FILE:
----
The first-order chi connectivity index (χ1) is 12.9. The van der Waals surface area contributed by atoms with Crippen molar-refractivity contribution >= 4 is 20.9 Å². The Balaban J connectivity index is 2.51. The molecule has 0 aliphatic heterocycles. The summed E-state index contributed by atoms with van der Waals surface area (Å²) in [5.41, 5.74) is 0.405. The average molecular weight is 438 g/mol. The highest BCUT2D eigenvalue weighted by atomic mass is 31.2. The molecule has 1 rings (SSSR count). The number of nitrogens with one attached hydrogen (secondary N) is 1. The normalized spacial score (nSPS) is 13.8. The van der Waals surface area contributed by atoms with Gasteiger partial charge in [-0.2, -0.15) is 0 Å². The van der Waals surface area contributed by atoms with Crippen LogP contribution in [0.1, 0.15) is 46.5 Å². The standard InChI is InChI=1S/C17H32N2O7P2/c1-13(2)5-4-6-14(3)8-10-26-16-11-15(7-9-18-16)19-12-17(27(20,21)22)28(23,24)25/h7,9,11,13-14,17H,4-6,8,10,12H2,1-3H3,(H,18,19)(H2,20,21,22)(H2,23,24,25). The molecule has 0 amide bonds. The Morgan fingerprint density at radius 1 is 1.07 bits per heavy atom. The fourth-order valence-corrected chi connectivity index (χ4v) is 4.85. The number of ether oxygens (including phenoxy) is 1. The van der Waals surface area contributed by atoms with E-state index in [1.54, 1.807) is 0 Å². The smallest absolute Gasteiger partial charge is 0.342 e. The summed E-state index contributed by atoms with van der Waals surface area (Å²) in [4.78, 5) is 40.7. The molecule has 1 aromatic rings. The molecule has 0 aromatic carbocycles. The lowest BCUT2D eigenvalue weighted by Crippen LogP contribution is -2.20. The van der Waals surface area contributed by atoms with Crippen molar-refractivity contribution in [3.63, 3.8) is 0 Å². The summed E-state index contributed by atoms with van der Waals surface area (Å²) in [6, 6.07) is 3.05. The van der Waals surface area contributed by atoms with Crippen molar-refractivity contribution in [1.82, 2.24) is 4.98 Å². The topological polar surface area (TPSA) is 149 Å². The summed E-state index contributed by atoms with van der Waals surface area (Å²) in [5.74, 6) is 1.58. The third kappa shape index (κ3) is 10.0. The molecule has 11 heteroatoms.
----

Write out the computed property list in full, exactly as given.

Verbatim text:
The first-order chi connectivity index (χ1) is 12.9. The van der Waals surface area contributed by atoms with Crippen molar-refractivity contribution >= 4 is 20.9 Å². The Balaban J connectivity index is 2.51. The molecule has 0 aliphatic heterocycles. The summed E-state index contributed by atoms with van der Waals surface area (Å²) in [5.41, 5.74) is 0.405. The average molecular weight is 438 g/mol. The highest BCUT2D eigenvalue weighted by atomic mass is 31.2. The molecule has 1 rings (SSSR count). The number of nitrogens with one attached hydrogen (secondary N) is 1. The normalized spacial score (nSPS) is 13.8. The van der Waals surface area contributed by atoms with Gasteiger partial charge in [-0.2, -0.15) is 0 Å². The van der Waals surface area contributed by atoms with Crippen LogP contribution in [0.1, 0.15) is 46.5 Å². The standard InChI is InChI=1S/C17H32N2O7P2/c1-13(2)5-4-6-14(3)8-10-26-16-11-15(7-9-18-16)19-12-17(27(20,21)22)28(23,24)25/h7,9,11,13-14,17H,4-6,8,10,12H2,1-3H3,(H,18,19)(H2,20,21,22)(H2,23,24,25). The molecule has 0 amide bonds. The Morgan fingerprint density at radius 1 is 1.07 bits per heavy atom. The fourth-order valence-corrected chi connectivity index (χ4v) is 4.85. The number of ether oxygens (including phenoxy) is 1. The van der Waals surface area contributed by atoms with E-state index in [1.54, 1.807) is 0 Å². The smallest absolute Gasteiger partial charge is 0.342 e. The summed E-state index contributed by atoms with van der Waals surface area (Å²) in [4.78, 5) is 40.7. The molecule has 1 aromatic rings. The molecule has 0 aromatic carbocycles. The lowest BCUT2D eigenvalue weighted by Crippen LogP contribution is -2.20. The van der Waals surface area contributed by atoms with Crippen molar-refractivity contribution in [3.63, 3.8) is 0 Å². The summed E-state index contributed by atoms with van der Waals surface area (Å²) in [6, 6.07) is 3.05. The van der Waals surface area contributed by atoms with Crippen molar-refractivity contribution in [1.82, 2.24) is 4.98 Å². The topological polar surface area (TPSA) is 149 Å². The summed E-state index contributed by atoms with van der Waals surface area (Å²) in [5.74, 6) is 1.58. The third kappa shape index (κ3) is 10.0. The molecule has 11 heteroatoms.